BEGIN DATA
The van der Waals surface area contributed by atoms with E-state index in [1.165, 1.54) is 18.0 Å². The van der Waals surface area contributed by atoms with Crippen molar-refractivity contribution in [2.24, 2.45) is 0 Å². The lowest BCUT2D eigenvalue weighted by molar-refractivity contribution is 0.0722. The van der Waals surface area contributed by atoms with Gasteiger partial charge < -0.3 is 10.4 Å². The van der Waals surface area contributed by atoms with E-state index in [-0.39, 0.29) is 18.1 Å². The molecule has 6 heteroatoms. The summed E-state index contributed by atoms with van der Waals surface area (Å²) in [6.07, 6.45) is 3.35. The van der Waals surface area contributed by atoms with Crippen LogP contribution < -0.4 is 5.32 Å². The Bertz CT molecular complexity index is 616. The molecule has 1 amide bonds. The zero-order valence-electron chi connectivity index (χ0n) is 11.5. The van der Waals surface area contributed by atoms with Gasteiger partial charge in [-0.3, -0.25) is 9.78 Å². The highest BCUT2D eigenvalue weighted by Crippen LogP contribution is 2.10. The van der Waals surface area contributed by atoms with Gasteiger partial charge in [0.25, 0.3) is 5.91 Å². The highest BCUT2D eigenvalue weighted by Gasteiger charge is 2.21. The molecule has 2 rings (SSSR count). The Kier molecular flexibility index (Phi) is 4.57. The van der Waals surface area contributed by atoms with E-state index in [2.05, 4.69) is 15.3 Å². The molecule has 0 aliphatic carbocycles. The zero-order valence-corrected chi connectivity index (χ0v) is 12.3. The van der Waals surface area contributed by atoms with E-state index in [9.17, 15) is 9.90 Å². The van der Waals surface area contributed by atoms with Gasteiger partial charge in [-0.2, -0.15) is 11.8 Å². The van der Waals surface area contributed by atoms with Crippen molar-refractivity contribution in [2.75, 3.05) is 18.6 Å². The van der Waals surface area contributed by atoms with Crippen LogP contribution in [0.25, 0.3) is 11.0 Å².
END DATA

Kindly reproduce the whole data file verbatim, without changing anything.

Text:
The van der Waals surface area contributed by atoms with E-state index in [1.165, 1.54) is 18.0 Å². The van der Waals surface area contributed by atoms with Crippen molar-refractivity contribution in [2.24, 2.45) is 0 Å². The lowest BCUT2D eigenvalue weighted by molar-refractivity contribution is 0.0722. The van der Waals surface area contributed by atoms with Gasteiger partial charge < -0.3 is 10.4 Å². The van der Waals surface area contributed by atoms with E-state index in [-0.39, 0.29) is 18.1 Å². The molecule has 6 heteroatoms. The summed E-state index contributed by atoms with van der Waals surface area (Å²) in [6.07, 6.45) is 3.35. The van der Waals surface area contributed by atoms with Crippen LogP contribution < -0.4 is 5.32 Å². The Bertz CT molecular complexity index is 616. The molecule has 1 amide bonds. The zero-order valence-electron chi connectivity index (χ0n) is 11.5. The van der Waals surface area contributed by atoms with Gasteiger partial charge in [-0.3, -0.25) is 9.78 Å². The highest BCUT2D eigenvalue weighted by Crippen LogP contribution is 2.10. The van der Waals surface area contributed by atoms with Gasteiger partial charge in [0.25, 0.3) is 5.91 Å². The highest BCUT2D eigenvalue weighted by Gasteiger charge is 2.21. The molecule has 2 rings (SSSR count). The Kier molecular flexibility index (Phi) is 4.57. The van der Waals surface area contributed by atoms with E-state index in [2.05, 4.69) is 15.3 Å². The molecule has 0 aliphatic carbocycles. The zero-order valence-corrected chi connectivity index (χ0v) is 12.3. The van der Waals surface area contributed by atoms with E-state index in [9.17, 15) is 9.90 Å². The van der Waals surface area contributed by atoms with Gasteiger partial charge in [-0.2, -0.15) is 11.8 Å². The van der Waals surface area contributed by atoms with Crippen molar-refractivity contribution in [2.75, 3.05) is 18.6 Å². The van der Waals surface area contributed by atoms with Crippen LogP contribution in [0.25, 0.3) is 11.0 Å².